Science Fiction and Our Fascination with Stories About Mars

Scientists and science fiction writers talk about the importance of storytelling.

Video Transcript

- NASA Earth Satellite to Mars Gravity Probe 1.

- Special delivery from Mars.

CASEY MENDOZA: Science fiction fuels public fascination with space exploration. Stories of traveling to the moon predated the space race of the '50s and '60s. And fictional depictions of colonies on Mars are coming out at the same time NASA sends actual rovers, like Perseverence, to collect data from the planet.

SYLVAIN NEUVEL: I love the fact that my son has been excited by this.

KAREN OSBORNE: And I would dream about flying on the Enterprise. And I'd watch the space shuttle launches go up.

SYLVAIN NEUVEL: You know, it sparks the collective imagination. And it creates future scientists.

CASEY MENDOZA: Stories about Mars in particular say a lot about humanity's need to explore, as well as our fears about what could be out there.

MIKA MCKINNON: A lot of stories about Mars start off as a version of the Western Frontier cowboy, but set on a different planet. There's also often the conquering story of, what if we were at war with Mars?

- The nations of the world mobilized their armed might, rushing to defend the Earth against the unknown weapons of the super race from the red planet.

CASEY MENDOZA: As scientists made advancements in space exploration, successfully landing the first Mars Rover in 1997, more fiction about Mars started using real science too, drawing on actual research and asking more questions like how can we survive living on another planet?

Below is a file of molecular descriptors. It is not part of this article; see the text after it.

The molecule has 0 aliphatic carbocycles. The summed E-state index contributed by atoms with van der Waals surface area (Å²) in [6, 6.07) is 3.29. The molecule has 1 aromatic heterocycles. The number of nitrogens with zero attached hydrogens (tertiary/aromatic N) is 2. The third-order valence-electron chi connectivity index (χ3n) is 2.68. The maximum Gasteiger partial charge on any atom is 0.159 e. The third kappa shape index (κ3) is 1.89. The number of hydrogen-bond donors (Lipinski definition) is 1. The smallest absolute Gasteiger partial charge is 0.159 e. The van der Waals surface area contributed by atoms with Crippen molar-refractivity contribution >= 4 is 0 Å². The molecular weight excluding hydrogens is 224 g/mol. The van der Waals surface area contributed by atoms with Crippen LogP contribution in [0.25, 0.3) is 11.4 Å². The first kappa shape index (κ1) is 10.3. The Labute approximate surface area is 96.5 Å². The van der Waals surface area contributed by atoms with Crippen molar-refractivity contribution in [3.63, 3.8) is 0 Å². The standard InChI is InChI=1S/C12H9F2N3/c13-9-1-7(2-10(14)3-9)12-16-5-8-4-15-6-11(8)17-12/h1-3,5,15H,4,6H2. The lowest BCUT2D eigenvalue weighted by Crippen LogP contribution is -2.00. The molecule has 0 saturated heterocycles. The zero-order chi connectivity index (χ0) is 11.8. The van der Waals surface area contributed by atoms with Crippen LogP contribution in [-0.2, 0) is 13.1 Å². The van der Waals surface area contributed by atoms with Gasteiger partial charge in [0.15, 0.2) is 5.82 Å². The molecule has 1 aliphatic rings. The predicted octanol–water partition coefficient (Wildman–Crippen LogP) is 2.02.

- We have to have complex astrophysical engineering conversations [BEEPING] using nothing but a still frame camera from 1996.

CHARLIE JANE ANDERS: I can still remember when nothing from Earth had been to that planet. So it's just so exciting when we're able to do things like that.

CASEY MENDOZA: "The Martian," both a book and Oscar-nominated film, is about an astronaut left behind on the red planet and the rescue mission to bring him back home. It's one of the most well-known technically accurate sci-fi titles because it was driven by real-life research and accurate math.

MIKA MCKINNON: It's a story of survival and of adapting to your environment and finding ways to make things work and of cooperation and collaboration to pull true together.

CASEY MENDOZA: For audiences, stories like "The Martian" aren't just entertaining. They're informative about the science and the real-life work behind the scenes of labs and launch sites. Most importantly, they could help us imagine what's possible in the universe.

SYLVAIN NEUVEL: Science fiction is going to be the way you're introduced to things like artificial intelligence, genetics, bioengineering.

CHARLIE JANE ANDERS: When it comes to the unknown, to the things that we've never seen or touched before, we always go there first with our imagination.

CASEY MENDOZA: Casey Mendoza, Newsy, Earth.